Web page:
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Sources in Apple's supply chain are particularly bullish about iPhone sales to start 2015, leading investment firm Barclays Capital to say that its forecast of 54 million units for the current quarter is a "conservative" estimate.
Analyst Ben A. Reitzes issued a new note to investors on Thursday, a copy of which was provided to AppleInsider, in which he revealed information gathered while at this week's Mobile World Congress event. While there, Reitzes spoke with sources in Apple's supply chain, and their iPhone build outlooks were said to be "broadly positive."
The discussions have led Reitzes to conclude that sales of the iPhone 6 and iPhone 6 Plus "remain very strong" following a blockbuster holiday quarter. Reitzes had previously given a forecast of 54 million units this quarter, but he now thinks that number could be on the low side.
Supply chain sources indicated to Barclays that sales of the iPhone 6 and iPhone 6 Plus have remained strong into the new year.
If Apple were to ship 54 million units in the March quarter, it would be a year over year increase of 24 percent. But Reitzes now believes that Apple could beat that number, based on talks with sources in the company's supply chain.
iPhone sales saw a huge 46 percent increase in the preceding December quarter, reaching record sales of 74.5 million units in the three-month span. Because the iPhone lineup is updated just once a year in September, sales peak during the holiday quarter and then gradually decline from quarter to quarter until the next refresh.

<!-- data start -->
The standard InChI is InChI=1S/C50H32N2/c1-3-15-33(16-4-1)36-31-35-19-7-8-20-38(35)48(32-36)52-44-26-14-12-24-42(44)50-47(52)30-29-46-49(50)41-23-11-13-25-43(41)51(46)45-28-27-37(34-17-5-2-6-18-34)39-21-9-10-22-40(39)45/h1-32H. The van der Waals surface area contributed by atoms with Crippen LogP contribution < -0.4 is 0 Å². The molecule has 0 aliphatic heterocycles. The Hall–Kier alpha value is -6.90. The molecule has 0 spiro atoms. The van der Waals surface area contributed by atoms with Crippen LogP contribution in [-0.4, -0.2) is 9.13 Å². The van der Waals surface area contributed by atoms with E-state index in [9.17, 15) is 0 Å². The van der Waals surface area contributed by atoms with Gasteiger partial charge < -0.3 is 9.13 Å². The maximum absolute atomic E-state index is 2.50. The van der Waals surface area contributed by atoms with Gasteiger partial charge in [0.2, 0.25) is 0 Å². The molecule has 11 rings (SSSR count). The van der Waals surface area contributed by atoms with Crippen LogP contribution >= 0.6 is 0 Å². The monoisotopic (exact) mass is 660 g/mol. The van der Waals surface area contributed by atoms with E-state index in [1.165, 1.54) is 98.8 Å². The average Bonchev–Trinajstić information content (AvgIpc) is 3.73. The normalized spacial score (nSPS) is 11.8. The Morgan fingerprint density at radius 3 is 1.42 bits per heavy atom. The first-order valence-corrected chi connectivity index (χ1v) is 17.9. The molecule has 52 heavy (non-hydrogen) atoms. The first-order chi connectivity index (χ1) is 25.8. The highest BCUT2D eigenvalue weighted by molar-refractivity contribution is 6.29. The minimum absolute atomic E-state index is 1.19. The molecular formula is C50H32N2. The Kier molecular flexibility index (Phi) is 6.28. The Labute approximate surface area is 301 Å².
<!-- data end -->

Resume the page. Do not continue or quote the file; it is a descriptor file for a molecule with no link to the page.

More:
Looking ahead to September and the anticipated launch of a so-called "iPhone 6s," Reitzes believes Wall Street expectations are too low. He believes that the company will be able to beat current estimates later this year, and he has predicted that Apple will ship 218 million iPhones in fiscal year 2015.
Reitzes also isn't concerned about Samsung's newly announced Galaxy S6 and Galaxy S6 Edge, both of which feature premium materials like metal and glass to more directly compete with Apple's high-end iPhone lineup.
While the analyst conceded that the Galaxy S6 looks nice," sources in the supply chain reportedly indicated that the build numbers from Samsung aren't high enough to "derail" Apple and its hugely successful iPhone 6 series.
Barclays has had a price target of $150 per share for AAPL stock since late January. The firm has also maintained an "overweight" rating on Apple.